Maybe We Need To Rethink How We Try To “Prove” That God Exists

CURTIS ALLEN:

Recently, I got into a Twitter battle with an atheist who had somehow gotten hold of a statement about God that I had tweeted. She immediately objected to my perspective, challenging me to prove that God even exists. With my mind racing, and realizing I was limited to 140 characters on Twitter, I replied back with what I thought to be a witty and insightful response. I said, “I’ll prove that God exists when someone proves that he doesn’t.” It didn’t work. She wasn’t impressed. And we went at it for over an hour on Twitter. 140 characters versus 140 characters. It was epic.

After giving that situation some thought, I started to ask myself, “What is the best way to prove the existence of God?” Usually when the question, “Can you prove God exists?”, is asked, people go the scientific route. They start with the Cosmological Argument (every effect has a beginning cause), then maybe the Teliological Argument (Intelligent Design) and/or the Ontological Argument (“a priori” – if one can conceive of God then he must exist).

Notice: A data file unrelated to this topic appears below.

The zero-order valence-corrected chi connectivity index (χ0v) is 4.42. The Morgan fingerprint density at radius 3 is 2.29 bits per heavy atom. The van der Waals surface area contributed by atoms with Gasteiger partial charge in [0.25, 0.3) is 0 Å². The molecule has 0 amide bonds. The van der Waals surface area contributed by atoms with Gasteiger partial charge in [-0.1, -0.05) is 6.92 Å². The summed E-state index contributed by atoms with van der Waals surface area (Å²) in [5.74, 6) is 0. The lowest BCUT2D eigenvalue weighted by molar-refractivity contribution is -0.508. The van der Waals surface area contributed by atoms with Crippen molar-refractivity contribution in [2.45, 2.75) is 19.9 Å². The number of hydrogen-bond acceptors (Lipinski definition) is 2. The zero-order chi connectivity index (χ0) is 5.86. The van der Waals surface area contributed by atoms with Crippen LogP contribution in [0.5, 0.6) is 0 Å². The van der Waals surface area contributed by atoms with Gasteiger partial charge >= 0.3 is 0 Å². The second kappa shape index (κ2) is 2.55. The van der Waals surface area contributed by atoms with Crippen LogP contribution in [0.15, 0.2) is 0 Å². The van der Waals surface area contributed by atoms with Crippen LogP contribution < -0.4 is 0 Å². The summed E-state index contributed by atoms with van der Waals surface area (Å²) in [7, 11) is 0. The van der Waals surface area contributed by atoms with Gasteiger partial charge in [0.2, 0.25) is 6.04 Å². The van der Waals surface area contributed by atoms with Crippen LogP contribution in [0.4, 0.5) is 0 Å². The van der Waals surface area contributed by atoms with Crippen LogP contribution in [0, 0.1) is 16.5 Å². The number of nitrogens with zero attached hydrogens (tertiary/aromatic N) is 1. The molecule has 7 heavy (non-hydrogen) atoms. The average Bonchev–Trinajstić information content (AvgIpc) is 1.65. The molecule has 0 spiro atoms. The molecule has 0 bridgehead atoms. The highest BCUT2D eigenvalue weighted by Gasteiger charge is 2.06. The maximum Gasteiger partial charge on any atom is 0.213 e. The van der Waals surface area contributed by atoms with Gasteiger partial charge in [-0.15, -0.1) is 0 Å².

On many levels these are good, but again they don’t get to the heart of the issue. So then, what answer gets us to the heart of the issue when someone asks, “Can you prove that God exists?” The answer should almost always be this: “I believe that God exists because he has revealed himself in the person of Jesus Christ.” Bam!

Why is this the best way? Because ultimately (missionally), we are not trying to get people to believe in a deistic God, or some metaphysical being who is intelligent enough to create everything from nothing. To be honest, most of us shouldn’t even try to prove that God exists from areas that we can’t explain very well (like the arguments stated above). But we can prove that God exists in the way that he wants us to: By his self-revelation in Jesus Christ. In doing this, we get to the heart of the matter of what, or better who, people must believe in. In other words, if we’re going to use a method that ends with “ological,” more often than not, it should be Christological.

Maybe We Need To Rethink How We Try To “Prove” That God Exists | The Blazing Center.